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Anime VS VN: Do VN make you smarter?


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This question is based off the following articles I found:

http://bigthink.com/21st-century-spirituality/reading-rewires-your-brain-for-more-intelligence-and-empathy

https://medium.com/thrive-global/how-books-and-television-affect-your-brain-differently-according-to-science-82c3b14f789b

Even though there hasn’t been any studies on this phenomenon, but what do you guys think? Especially, when compared to anime?

Do visual novels make you smarter? 

 

 

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VN's are like any other "entertainment". As an example books, tv shows, animes, movies and so on....

Does it make you smarter if you just watch animes or TV shows every day? 

Well, you will learn something new but do you will get a job or do will become better in school/university or at your work? I don't think so.

Like any other "entertainment" they are there to bring out some feelings (to make you laugh, to motivate yourself, to become angry, to feel saddness, some people even get a depression) in you and entertain you. Furthermore sometimes they are also there to escape from the reality and do something else. Just forget your stress and relax.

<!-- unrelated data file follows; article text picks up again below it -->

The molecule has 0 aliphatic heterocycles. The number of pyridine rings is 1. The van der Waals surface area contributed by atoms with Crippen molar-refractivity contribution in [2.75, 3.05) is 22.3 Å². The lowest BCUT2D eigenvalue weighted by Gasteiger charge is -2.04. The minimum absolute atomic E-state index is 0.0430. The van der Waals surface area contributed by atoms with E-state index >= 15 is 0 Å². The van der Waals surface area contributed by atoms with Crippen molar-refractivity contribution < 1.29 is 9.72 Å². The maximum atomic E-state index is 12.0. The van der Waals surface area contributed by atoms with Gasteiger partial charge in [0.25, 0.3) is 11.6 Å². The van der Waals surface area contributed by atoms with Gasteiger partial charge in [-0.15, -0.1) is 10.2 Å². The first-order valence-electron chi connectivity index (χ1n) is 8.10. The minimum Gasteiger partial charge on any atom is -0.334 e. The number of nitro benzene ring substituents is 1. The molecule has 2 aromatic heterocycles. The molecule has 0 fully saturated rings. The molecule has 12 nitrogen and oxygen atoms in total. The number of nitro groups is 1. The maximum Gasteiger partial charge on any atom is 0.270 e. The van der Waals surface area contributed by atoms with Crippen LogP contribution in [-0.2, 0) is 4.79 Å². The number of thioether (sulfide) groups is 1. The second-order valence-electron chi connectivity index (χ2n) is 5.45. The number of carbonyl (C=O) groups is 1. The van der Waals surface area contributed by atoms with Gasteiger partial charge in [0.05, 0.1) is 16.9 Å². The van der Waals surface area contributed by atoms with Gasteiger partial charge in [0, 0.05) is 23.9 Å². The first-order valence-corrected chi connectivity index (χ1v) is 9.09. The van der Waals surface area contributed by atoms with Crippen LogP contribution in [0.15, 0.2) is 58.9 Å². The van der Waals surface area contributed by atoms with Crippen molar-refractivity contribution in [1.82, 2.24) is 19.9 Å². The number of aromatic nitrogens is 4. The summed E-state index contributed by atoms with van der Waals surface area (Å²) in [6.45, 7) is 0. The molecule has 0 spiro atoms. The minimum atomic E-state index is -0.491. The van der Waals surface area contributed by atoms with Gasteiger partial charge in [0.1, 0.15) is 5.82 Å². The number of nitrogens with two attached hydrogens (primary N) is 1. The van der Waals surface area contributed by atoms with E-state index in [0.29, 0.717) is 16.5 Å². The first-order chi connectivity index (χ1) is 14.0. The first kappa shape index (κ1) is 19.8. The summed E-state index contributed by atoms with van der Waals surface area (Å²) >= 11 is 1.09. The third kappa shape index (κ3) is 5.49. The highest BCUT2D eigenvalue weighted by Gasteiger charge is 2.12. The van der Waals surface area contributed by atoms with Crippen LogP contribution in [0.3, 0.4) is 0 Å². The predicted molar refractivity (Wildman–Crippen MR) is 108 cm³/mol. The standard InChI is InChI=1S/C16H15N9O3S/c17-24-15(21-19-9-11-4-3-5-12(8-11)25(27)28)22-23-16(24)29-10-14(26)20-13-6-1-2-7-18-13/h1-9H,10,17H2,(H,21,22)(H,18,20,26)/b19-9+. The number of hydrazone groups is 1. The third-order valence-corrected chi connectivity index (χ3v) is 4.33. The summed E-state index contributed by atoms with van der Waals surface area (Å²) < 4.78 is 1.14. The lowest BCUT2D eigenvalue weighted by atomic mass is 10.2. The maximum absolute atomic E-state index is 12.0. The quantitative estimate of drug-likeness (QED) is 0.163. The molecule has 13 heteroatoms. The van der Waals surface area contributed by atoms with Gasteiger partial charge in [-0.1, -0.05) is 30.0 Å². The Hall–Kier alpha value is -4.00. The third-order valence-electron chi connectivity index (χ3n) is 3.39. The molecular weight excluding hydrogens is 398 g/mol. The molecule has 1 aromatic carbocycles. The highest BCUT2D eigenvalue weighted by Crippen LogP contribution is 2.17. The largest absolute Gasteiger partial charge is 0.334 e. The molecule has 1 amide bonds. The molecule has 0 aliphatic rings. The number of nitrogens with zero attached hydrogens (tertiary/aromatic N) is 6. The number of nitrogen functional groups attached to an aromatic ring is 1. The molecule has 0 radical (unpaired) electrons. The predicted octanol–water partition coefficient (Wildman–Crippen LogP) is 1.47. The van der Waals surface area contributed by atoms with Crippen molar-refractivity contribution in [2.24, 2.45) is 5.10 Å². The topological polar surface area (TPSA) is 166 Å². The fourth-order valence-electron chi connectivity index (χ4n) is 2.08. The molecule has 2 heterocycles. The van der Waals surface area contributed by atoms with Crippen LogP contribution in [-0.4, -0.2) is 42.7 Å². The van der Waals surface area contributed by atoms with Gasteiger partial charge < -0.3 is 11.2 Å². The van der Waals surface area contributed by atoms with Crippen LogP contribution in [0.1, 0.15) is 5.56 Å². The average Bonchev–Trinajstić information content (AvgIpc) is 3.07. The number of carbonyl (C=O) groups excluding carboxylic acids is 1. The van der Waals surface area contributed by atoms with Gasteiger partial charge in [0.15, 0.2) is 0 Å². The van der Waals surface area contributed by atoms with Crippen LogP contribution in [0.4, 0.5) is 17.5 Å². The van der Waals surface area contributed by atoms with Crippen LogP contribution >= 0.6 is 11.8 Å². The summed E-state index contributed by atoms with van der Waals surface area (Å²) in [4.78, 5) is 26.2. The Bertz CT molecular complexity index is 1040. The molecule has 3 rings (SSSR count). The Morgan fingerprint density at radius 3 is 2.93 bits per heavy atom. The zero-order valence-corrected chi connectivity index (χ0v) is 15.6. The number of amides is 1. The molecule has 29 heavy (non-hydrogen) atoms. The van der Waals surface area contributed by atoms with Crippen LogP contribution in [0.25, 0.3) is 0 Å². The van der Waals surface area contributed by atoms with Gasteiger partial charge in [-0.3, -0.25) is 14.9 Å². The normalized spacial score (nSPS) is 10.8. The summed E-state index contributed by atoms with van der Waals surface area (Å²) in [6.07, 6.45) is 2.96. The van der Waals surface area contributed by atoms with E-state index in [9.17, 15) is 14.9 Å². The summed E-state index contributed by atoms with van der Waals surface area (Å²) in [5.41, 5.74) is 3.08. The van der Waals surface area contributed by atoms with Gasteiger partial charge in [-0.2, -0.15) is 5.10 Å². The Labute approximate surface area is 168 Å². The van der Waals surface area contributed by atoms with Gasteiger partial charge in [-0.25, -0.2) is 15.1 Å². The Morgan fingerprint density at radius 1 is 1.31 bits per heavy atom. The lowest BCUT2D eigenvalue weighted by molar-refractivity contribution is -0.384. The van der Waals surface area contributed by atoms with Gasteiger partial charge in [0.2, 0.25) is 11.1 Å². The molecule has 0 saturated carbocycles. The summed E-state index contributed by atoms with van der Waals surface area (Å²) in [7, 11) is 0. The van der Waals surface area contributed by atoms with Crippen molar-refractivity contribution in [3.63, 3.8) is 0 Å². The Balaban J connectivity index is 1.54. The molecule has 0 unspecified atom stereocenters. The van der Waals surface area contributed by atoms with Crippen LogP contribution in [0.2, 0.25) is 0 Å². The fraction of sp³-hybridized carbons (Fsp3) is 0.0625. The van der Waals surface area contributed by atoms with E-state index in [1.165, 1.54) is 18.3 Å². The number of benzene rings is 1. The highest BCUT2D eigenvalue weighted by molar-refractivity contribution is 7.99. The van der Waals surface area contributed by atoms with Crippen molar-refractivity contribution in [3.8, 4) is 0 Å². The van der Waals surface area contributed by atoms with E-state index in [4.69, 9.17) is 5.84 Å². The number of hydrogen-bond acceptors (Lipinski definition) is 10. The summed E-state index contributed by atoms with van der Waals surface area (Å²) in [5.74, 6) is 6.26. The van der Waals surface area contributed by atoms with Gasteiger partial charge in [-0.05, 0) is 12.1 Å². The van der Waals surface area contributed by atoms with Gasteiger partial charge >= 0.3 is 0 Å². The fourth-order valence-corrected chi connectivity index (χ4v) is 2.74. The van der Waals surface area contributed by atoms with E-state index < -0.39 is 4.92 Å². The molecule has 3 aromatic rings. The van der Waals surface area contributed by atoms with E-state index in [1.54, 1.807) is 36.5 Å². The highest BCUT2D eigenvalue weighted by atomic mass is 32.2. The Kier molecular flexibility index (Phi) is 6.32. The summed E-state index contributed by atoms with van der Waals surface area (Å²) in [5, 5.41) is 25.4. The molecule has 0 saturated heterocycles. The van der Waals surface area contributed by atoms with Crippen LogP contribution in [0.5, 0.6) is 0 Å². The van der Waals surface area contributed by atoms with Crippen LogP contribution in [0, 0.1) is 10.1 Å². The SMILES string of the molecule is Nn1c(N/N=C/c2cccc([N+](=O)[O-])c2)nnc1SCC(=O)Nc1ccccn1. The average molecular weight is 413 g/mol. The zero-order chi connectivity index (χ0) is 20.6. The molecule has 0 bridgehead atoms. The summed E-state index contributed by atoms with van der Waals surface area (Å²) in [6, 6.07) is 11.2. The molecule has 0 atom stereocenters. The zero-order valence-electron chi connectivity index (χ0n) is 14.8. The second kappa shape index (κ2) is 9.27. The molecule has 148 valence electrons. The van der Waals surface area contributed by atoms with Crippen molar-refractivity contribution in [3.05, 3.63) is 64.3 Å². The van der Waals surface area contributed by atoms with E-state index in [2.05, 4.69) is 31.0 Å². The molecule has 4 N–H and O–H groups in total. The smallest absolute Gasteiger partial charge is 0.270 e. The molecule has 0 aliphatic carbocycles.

It's just a hobby and like any other hobbys you'll learn something new.

It dosen't mater if this knowlegde is valuabe or not. For each person it has a different meaning and that's why my answer is: YES and NO!

It also depends what you are reading... if you are just reading a Nukige, then NO you won't get smarter, Bro... :yumiko:

Edited by -soraa
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I think VN's have more detail and exposition, which does make you a little bit smarter.

1 hour ago, -soraa said:

It's just a hobby and like any other hobbys you'll learn something new.

It dosen't mater if this knowlegde is valuabe or not. For each person it has a different meaning and that's why I my answer is: YES and NO!

I agree with what soraa said. You'll see and experience new things, but you're not doing analysis probably so it's not a direct brain exercise. Maybe reading various types of prose will make your mind flexible unlike mind-numbing TV. But performance in other areas depends on skill and experience which aren't going to transfer at all from VN's.

Edited by Chronopolis
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Does reading make you "smart" or is being "smart" turning you into a reader ? ("Smart" in the sense used in the article)

Tough questions to find answers to.

As he says, reading is a skill you have to take time to improve. And with time, tastes evolve. The more you read, the more you'll enjoy it and the more you'll be demanding. Same for anime.

Edited by Guest
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Whenever I read something like this, I always wonder about one major issue, which is unavoidable when investigating issues like this: cause and effect. Will reading make you smarter or are smart people more likely to read?